Shallow caves, many of which show evidence of prehistoric habitation, are common in this Wilderness and it is suspected that many more have yet to be discovered. If you set out to explore this territory, you will be in the northern Snake Range of eastern Nevada, bounded on the east by Snake Valley and on the west by Spring Valley. Stretching north and west of 12,050-foot Mount Moriah is a plateau known as The Table, a unique world of subalpine vegetation lined with bristlecone and limber pine. Mount Moriah rises as high as 6,000 feet above the surrounding Wilderness. Dry pinion-juniper forestland dominates a large part of the lower elevations here.
About 30 miles of generally primitive trails provide access to the area from several primitive trailheads.
Four year-round creeks provide watery homes for Bonneville cutthroat trout, but the heart of the area tends to be dry, requiring you to carry all your water. Rocky Mountain bighorn sheep scramble around Mount Moriah, but visitors are few (most come to hunt mule deer or grouse). The rugged topography is at least partially to blame.
About 50 miles of fair to very poor trails give access to the area. Some trailheads on the east side are generally accessible by passenger car along roads that follow Hampton Creek, Hendry's Creek, and Smith Creek. Some of Mount Moriah Wilderness lies on BLM land and is managed by the Ely Field Office. Great Basin National Park lies just to the south.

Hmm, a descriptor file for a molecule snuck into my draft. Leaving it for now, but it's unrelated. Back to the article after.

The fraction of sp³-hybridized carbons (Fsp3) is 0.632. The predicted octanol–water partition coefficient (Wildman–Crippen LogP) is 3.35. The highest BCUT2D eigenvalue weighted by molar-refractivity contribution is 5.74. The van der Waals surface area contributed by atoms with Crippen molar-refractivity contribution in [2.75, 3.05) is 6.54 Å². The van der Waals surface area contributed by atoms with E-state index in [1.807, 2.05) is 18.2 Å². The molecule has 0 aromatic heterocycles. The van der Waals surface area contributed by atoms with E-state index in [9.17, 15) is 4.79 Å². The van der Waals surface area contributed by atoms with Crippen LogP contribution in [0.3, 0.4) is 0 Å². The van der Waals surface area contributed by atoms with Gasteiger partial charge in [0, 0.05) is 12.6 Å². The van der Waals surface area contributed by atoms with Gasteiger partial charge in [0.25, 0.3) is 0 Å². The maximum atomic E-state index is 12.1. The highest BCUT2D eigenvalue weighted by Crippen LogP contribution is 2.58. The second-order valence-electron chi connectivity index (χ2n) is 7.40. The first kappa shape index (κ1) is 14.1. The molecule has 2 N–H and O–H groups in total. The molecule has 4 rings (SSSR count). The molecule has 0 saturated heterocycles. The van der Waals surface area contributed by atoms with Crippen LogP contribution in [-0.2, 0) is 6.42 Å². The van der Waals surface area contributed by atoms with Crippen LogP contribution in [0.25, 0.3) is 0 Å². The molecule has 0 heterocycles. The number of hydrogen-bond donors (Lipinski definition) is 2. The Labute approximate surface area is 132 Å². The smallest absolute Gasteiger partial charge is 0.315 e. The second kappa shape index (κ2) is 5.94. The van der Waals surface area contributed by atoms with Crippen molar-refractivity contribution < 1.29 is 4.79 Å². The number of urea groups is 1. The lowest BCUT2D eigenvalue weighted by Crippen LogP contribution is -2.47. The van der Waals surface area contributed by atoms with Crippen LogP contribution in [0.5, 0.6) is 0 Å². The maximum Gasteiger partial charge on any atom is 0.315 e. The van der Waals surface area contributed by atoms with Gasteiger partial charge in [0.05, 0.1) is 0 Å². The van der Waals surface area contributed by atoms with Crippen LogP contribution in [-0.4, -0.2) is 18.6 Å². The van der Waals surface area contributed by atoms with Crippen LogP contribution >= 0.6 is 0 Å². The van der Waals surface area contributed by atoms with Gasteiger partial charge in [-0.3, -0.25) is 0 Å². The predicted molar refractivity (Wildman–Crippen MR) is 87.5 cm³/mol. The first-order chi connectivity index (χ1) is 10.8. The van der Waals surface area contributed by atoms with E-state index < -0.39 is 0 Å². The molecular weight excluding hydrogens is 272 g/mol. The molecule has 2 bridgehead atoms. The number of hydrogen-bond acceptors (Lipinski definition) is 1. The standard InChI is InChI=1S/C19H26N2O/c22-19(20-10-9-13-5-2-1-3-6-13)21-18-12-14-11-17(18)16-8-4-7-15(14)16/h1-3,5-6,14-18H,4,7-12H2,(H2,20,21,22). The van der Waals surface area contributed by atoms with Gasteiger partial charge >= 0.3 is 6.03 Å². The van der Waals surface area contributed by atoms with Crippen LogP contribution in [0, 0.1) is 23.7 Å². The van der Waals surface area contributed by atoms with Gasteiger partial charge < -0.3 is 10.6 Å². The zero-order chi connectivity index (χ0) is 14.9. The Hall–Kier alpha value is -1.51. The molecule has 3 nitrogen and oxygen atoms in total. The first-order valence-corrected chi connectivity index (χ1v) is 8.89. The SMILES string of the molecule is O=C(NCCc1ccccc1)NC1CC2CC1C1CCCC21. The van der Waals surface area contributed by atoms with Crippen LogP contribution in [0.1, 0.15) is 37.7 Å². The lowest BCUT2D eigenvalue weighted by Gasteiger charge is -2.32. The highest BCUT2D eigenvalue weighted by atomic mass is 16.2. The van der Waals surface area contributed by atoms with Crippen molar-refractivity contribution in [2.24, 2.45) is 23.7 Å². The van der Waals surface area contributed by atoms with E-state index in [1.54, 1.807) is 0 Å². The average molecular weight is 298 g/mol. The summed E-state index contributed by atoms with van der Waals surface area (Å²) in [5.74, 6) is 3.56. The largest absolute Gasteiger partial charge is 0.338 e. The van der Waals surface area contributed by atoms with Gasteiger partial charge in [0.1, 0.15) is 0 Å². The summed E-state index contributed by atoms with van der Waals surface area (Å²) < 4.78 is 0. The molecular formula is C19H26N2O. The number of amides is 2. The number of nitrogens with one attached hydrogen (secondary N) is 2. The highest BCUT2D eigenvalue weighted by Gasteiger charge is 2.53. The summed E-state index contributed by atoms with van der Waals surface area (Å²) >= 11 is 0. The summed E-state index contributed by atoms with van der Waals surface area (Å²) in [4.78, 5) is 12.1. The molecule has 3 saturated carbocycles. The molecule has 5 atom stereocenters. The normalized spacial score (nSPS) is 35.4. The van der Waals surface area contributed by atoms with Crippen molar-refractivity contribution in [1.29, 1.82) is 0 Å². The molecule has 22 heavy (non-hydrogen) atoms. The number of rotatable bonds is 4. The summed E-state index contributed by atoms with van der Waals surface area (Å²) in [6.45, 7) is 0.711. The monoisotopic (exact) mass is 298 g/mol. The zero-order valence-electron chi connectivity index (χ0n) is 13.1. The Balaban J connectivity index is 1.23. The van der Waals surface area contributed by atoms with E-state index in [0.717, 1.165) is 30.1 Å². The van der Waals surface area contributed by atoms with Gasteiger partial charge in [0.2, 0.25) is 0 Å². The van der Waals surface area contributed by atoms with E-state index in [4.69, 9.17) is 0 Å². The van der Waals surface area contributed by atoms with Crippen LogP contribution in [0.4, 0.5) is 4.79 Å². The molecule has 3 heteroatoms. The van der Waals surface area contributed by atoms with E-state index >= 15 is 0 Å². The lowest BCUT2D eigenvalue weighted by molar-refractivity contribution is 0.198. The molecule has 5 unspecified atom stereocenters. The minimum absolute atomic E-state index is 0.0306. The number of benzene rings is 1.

Leave No Trace
How to follow the seven standard Leave No Trace principles differs in different parts of the country (desert vs. Rocky Mountains). Click on any of the principles listed below to learn more about how they apply in the Mt. Moriah Wilderness.
The Mt. Moriah Wilderness is managed by both the BLM and the Forest Service. The Forest Service portion is to the south of the BLM portion. It is located in the Snake Creek Range in eastern Nevada within White Pine County, approximately 30 miles
northeast of Ely, Nevada.
Access to the Mt. Moriah Wilderness from Ely is via Federal Highway 50 east bound, approximately 50 miles. Cross over the border into Utah, and after about a mile turn north toward the small community of Gandy. Once to Gandy (about 27 miles from Highway 50), turn westbound onto BLM Road 4032. In about seven miles you will drop down into Marble Canyon Wash. At the intersection in the wash turn left; this two-track road will take you to the northeastern corner of the BLM portion of the wilderness.
Digital and paper maps are critical tools for wilderness visitors. Online maps can help you plan and prepare for your visit ahead of time. You can also carry digital maps with you on your GPS unit or other handheld GPS device. Having a paper map with you in the backcountry, as well as solid orienteering skills, however, ensures that you can still route-find in the event that your electronic device fails.
Motorized equipment and equipment used for mechanical transport is generally prohibited in all wilderness areas.
This includes the use of motor vehicles, motorboats, motorized equipment, bicycles, hang gliders, wagons, carts, portage wheels, and the landing of aircraft including helicopters.